HIE Implementation Connects Long-Term and Post-Acute Care Facilities
Jim Younkin | November 13, 2012
The health information team at the Keystone Beacon Community has developed a new health information exchange (HIE) implementation tool that will allow any skilled nursing facility to share a patient’s information inexpensively and securely—with or without an electronic health record. Thanks to this innovative approach, previously inaccessible information collected by critical long-term and post- acute care facilities can be added to a patient’s health record, enabling the patient’s care team to work better together. That’s good medicine for all of us.
The Key to Success: Use What’s Already Available
The key is using data collected under an existing mandate for skilled nursing facilities to submit electronic patient assessment information, known as the minimum data set (MDS), to the Centers for Medicaid & Medicare Services. The “MDS-to-CCD Transformer” automatically extracts this information from the records of patients who have provided consent for their data to be shared. The information is then “transformed,” into a standard Continuity of Care Document (CCD) “like” format that can be consumed by a health information exchange in the same way as records sent by hospitals and primary care providers. This approach has been vetted through the ONC’s Standards & Interoperability Workgroup to ensure that it can be used by other communities across the country that support broadly adopted standards for information exchange.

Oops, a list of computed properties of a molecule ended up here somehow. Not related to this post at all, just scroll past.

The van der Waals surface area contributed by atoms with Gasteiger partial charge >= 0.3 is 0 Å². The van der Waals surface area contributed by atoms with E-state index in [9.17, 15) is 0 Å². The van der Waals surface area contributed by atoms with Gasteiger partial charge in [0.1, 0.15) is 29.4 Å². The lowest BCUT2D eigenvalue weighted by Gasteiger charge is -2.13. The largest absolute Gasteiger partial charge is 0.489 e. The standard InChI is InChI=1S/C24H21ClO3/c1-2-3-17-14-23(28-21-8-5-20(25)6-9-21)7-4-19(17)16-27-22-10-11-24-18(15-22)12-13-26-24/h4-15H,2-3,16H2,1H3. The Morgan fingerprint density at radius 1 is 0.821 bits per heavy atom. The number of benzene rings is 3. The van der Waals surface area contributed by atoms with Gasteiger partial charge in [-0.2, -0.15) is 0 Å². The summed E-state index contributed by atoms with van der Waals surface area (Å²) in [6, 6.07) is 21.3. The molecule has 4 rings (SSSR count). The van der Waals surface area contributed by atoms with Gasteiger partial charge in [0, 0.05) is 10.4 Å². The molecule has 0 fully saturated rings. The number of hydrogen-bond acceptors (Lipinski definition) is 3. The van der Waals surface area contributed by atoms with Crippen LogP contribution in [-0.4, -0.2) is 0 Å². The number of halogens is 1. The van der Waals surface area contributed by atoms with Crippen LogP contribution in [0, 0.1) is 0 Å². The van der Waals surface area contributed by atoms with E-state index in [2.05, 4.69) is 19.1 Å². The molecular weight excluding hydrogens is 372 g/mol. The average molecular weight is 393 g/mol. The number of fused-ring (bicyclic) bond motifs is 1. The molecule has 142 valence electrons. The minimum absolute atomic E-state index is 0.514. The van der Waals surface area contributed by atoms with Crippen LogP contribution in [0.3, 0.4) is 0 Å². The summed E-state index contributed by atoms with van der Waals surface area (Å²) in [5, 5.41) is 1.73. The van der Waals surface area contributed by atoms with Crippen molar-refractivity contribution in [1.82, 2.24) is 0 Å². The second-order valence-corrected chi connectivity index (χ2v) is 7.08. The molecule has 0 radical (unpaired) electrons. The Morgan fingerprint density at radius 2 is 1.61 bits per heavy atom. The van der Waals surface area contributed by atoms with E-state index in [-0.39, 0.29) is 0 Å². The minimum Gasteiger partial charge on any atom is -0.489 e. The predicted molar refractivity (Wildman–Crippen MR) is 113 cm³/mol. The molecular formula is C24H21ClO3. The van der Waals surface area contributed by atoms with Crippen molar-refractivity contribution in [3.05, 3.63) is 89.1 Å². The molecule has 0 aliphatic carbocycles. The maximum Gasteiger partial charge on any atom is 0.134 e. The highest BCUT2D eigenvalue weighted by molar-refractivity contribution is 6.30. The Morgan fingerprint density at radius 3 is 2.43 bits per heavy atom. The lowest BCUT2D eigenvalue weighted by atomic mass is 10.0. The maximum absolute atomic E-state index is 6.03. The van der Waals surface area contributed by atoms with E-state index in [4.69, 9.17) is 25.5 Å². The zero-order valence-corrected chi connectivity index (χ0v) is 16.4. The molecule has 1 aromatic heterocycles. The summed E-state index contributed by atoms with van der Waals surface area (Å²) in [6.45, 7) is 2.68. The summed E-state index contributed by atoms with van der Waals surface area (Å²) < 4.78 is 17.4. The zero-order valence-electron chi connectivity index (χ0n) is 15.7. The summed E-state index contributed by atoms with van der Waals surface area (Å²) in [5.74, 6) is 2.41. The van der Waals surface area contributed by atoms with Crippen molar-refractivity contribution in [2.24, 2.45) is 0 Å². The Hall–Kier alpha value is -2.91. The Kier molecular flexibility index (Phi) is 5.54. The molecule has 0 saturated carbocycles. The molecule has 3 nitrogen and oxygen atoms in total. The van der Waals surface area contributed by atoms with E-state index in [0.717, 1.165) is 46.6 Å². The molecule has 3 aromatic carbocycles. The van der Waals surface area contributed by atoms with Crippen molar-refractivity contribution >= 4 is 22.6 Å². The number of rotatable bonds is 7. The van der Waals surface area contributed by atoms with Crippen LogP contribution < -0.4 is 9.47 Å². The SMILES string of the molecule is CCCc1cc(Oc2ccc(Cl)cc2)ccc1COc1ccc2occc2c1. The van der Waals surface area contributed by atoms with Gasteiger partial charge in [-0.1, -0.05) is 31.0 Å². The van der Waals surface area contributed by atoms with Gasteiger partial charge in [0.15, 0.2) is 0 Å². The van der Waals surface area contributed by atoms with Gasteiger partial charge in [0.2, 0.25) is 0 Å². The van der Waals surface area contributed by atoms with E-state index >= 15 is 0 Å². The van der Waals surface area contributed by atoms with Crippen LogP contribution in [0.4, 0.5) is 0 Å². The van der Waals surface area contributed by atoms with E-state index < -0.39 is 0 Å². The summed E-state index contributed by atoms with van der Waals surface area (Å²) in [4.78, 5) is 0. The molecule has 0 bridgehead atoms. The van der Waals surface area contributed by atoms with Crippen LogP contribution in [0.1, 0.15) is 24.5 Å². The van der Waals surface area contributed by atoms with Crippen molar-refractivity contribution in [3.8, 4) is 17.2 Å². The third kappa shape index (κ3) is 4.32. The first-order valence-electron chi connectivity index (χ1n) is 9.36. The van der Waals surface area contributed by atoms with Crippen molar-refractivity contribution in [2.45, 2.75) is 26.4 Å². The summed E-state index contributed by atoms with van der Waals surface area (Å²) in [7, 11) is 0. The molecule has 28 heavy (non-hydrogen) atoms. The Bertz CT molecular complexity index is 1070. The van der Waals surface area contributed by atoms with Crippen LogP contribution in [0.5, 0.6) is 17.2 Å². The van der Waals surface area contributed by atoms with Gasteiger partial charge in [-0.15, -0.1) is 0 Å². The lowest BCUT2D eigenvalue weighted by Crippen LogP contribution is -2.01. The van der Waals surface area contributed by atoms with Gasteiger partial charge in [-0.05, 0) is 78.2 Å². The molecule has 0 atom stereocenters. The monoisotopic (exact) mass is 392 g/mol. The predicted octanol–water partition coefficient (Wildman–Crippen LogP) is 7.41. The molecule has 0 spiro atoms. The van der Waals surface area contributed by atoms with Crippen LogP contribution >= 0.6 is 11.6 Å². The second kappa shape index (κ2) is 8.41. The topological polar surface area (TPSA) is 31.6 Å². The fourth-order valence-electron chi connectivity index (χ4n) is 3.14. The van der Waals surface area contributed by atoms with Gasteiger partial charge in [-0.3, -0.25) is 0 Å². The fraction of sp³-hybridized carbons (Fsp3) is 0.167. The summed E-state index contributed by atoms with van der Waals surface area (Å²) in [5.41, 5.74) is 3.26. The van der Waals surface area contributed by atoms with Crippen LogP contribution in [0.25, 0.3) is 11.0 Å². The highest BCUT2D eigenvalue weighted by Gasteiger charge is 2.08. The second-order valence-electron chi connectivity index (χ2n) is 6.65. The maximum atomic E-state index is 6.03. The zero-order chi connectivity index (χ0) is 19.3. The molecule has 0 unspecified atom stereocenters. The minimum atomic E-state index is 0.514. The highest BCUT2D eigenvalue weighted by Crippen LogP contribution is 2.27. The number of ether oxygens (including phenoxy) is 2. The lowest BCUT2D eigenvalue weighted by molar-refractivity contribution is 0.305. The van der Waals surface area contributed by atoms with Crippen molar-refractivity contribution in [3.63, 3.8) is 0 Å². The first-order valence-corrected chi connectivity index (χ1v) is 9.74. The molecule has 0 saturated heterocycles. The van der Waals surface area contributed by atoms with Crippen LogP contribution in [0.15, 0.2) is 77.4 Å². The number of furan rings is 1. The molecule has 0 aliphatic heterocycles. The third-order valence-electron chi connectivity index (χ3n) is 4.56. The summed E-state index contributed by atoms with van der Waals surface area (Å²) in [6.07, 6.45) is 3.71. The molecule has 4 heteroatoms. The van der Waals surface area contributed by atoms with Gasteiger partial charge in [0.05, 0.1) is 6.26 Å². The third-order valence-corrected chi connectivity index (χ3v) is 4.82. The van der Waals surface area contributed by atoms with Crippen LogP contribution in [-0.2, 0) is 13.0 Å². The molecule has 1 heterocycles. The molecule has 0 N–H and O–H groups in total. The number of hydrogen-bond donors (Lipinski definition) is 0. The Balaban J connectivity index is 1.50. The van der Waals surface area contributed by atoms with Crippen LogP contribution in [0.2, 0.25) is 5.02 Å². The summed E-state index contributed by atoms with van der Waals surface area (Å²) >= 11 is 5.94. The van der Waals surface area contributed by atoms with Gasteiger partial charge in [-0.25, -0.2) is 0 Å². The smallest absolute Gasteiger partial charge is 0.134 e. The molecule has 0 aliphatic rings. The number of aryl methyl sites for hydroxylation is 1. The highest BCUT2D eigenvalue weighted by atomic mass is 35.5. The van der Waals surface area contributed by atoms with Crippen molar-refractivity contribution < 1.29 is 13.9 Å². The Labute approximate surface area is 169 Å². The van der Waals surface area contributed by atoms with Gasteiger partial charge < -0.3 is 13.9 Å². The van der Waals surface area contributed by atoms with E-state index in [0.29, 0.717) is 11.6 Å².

For now, the new HIE implementation tool, informally known as the “Gobbler,” is enabling data sharing between skilled nursing facilities in central Pennsylvania and our regional HIE, known as the Keystone Health Information Exchange (KeyHIE®). KeyHIE provides patient information—including diagnoses and patient functional status—that can be accessed by any licensed clinician who has agreed to keep the information private and secure. Sharing data with long- term care facilities helps ensure patients across the Keystone Beacon Community receive better, more secure, and more accurate care by informed clinicians. Tom Conlin, Chief Operating Officer of Maria Joseph Continuing Care Community , an early adopter of the Gobbler tool in Danville, Pennsylvania, explains: “The ability to more easily exchange information about our residents’ medical treatment enables us to offer more complete assessments of their condition when they are first admitted, and after they receive care at another facility. This process also expedites the admission from other health care facilities to us.”
Other Beacon Communities and HIE Implementation
Beacon Communities in Rhode Island, Western New York and Bangor, ME, are also focused on connecting health information exchanges with long-term and post-acute care facilities. For example, the Rhode Island Beacon Community has engaged Rhode Island’s nursing homes in becoming enrollment partners and users of CurrentCare, a secure electronic network that gives doctors and other health care providers access to the most up-to-date health information right away so they can treat patients with the best possible care. Training on best practices for patient enrollment and use of CurrentCare is one element of a plan targeting up to 84 nursing homes across the state.
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